Counterparties: European bonus season just got a lot more boring
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For the financial sector, London, and the rest of Europe, just got a little less swinging. As a part of Basel III, the European Union is moving ahead with new rules that will limit bonuses to one yearâ€™s salary, or two yearsâ€™ salary with shareholder approval. The rule will apply to employees at EU-based banks, regardless of where theyâ€™re located. Itâ€™ll apply to employees of foreign banks working in the EU, too.
London Mayor Boris Johnson isnâ€™t happy: â€śBrussels cannot control the global market for banking talentâ€ť. He thinks the move is â€śpossibly the most deluded measure to come from Europe since Diocletian tried to fix the price of groceries across the Roman empireâ€ť. Europeâ€™s bankers are also predictably unhappy. The WSJ quotes a bank executive who thinks the rules are â€ścrazyâ€ť and a â€śdisasterâ€ť.
The hyperventilators should probably take a deep breath. Base salaries will likely rise in response to the rules. Or, why not just do what John Carney and Lex suggest, and â€śincrease the salary to the anticipated bonus, hold it in escrow until year’s end, and then subject it to a clawback for underperformanceâ€ť.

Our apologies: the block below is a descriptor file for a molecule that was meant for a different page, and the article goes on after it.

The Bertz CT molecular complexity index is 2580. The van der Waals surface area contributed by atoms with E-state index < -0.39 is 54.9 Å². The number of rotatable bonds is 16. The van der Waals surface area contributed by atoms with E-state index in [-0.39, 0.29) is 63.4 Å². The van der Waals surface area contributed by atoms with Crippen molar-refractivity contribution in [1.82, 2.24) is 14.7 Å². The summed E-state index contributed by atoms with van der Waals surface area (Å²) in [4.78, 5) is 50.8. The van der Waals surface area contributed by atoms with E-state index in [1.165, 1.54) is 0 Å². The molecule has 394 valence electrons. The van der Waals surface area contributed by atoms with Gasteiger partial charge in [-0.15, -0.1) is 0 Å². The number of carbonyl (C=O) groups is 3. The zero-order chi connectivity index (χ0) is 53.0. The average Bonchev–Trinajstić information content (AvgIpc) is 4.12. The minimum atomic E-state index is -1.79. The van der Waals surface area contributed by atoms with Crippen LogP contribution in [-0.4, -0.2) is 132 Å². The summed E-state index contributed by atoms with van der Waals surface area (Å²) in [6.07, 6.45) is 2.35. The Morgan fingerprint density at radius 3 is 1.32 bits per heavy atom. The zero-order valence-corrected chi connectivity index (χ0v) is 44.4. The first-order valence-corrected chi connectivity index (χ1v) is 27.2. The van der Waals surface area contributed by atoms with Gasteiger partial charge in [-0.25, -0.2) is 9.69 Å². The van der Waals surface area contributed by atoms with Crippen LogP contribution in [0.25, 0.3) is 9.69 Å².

Masa Serdarevic thinks the rule will affect star traders of the world, and particularly, where theyâ€™ll want to live. â€śWorking in Zurich for UBS, say, suddenly becomes a whole lot more attractive than any bank in London.â€ť She also says that big bonuses can serve a useful purpose:
Itâ€™s also worth thinking about why banks pay bonuses in the first place. Itâ€™s mainly because they want their staff costs to have a relatively small fixed component (base salaries) and a larger variable component (bonuses), meaning they can reward and retain individuals at their discretion. Itâ€™s sensible budgeting, not something they do because they like to throw money at their employees.
For now, thereâ€™s little for bankers to fret about: the regulations face numerous layers of scrutiny and likely revision before they take effect in January 2014. As the Epicurean Dealmaker tweeted, the sure-fire winners in this situation are compensation consultants, who have at least a year to figure the best way around the new rules. In fact, the FT reports that theyâ€™re already working on it. — Ben Walsh
On to todayâ€™s links:
The Supreme Court wants the SEC to work a little faster – Dealbook
For approximately the 87th time, the Volcker Rule is being delayed -Â WSJ
Occupy the SEC is suing the Fed, SEC, CFTC, OCC, FDIC and Treasury over Volcker delays -Â Occupy the SEC